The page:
Unfortunately she suffered a severe bleed on the brain whilst in the recovery room and died soon after. The shock of losing someone so capable and so active has been horrendous. I always imagined she would slow down over a number of years and just sit in an armchair with a blanket over her legs well into her 90s.
It wasnt to be. Mum would be 75 in 2 weeks time
Even writing this doesnt seem real.
Cheryl x

Ady about 20 times a day I must say out loud. I don’t understand how that happened. Mum had a bad back for 4 months during that time 4 visits to a dr. Two to a physio. Xrays were clear So physio and dr said it’s just muscular. Then around beginning of August she developed a terrible cough. Felt fluey and run down. She went out for my brothers 40th on the 1st August. 19 the August she collapsed. On the 24th August they said she has lung cancer only a week left. Maybe a few weeks if she is lucky. She died two days later. I just can’t fathom how people can die so suddenly from cancer. How do they go from having a bad back and cutting the grass . To not bring here. Shaun Cheryl and myself and others are part of the sudden death club I’m afraid and I’m so sad that you are part of it too. It’s flipping hideous however our parents die. But the shock I have no idea when it wears off. And I’m a bit afraid of when it does how bad it’s going to hit

Hello friends,

I lost my mum in June to mesothelioma, three weeks after the diagnosis. Her passing was unexpected and brutal.

Nothing prepares you for something like this. After mum passed I went through a practical phase, then I became quite numb. I now look back to those times and think “how did I do all of that?”

Like others I am angry a lot of the time, and don’t feel that it’s something that people can understand unless they’ve been through it themselves. I can’t deal with platitudes, even if they’re given with the best of intentions. My heart aches most of the time too, and I keep reliving what happened. I do wonder if, in addition to complicated grief, there’s PTSD too. I’m doing some therapy to deal with this, and may try some hypnotherapy too. There’s no let up with grief at the moment. I miss her so much.

Hi sazzalou,

Sorry to hear about your mum. June sounds such a long time ago to my friends but it feels 5 minutes ago doesnt it?
It feels like yesterday I last saw mum and was full of the joys of life. Is it the same for you?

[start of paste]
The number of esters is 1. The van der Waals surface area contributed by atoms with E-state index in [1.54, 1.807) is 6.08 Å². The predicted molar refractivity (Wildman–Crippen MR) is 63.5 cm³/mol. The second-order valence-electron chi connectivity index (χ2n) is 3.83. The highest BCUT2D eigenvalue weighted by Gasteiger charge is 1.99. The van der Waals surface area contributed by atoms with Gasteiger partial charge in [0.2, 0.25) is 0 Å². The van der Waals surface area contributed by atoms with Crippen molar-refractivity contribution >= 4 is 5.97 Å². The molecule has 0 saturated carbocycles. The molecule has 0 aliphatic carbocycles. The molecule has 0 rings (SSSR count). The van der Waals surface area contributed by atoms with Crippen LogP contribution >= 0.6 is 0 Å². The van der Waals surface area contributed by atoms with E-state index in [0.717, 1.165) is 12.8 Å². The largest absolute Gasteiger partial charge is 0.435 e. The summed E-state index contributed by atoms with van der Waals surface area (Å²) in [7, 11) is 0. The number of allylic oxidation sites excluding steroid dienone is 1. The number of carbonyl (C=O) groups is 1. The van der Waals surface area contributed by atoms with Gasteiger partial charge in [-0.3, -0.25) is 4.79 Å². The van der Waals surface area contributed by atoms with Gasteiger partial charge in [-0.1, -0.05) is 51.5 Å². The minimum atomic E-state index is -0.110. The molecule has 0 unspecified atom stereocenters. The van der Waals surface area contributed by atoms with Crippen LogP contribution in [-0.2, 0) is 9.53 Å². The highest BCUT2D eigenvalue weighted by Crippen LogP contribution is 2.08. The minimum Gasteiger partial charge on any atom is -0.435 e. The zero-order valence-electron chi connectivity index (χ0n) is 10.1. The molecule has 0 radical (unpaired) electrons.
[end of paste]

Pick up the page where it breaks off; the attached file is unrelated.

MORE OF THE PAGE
I feel exactly the same as you, so grief stricken.
My daughter just brought her school skirt to me with a button missing and I had a complete meltdown. Mum used to sew all the buttons on in our house!
I miss mum so much and it really isnt helping that xmas is nearly here.
You arent alone in feeling angry. I’m so angry. Angry that she left us,angry that she died, angry that other peoples mums are doing fine, angry that she was only 74.
I agree with you about wondering how I got through the early days. But I also wonder how I’m getting through each and every day.
Thinking of you x

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Hi Sazzalou, sorry to hear about your mum. I always had an appreciation for life and now I do more than ever. Losing someone so close and dear is horrible. I now try and put to the back of my mind the events of the past but every now and then those thoughts escape and and hit me hard all over again. Most of the time I can function like this morning with work and my internet problems, all normal day to day stuff.
I just went out into the back garden for some fresh air as I work at home. My mum was a keen helper at a preschool club in the hall next door to our house every Tuesday and Friday. She loved kids and holding the latest babies and generally socialising with all the mums. Well, I was greeted by the noise of kids having a great time next door, it was lovely to hear and I like listening. Trouble is, I always think of mum and think that she should be there now, next door. I can almost imagine it and think everything is normal again and that I can pop in and see her there. I suddenly got so desperate to see, touch, smell, talk to my mum while I was standing there. The sheer frustration is overwhelming and then I lost it. My normal day is now not normal again.
None of this makes sense, none of it. I do feel some of your pain. I can understand the utter confusion of emotions. Nobody else can see this, I don’t walk around with a label stuck on all day. The lengthening gap between now and the last normal life is no comfort at all.

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Shaun, everything you just said makes sense. Total sense. I can hear my mum in her living room watching This Morning.
She isnt there if course but it feels like she could be. It’s over 5 months since my life was normal and I too am desperate to see her and just chat rubbish. What do we need from tesco? Can we get away without going? Did she watch I’m a celebrity last night?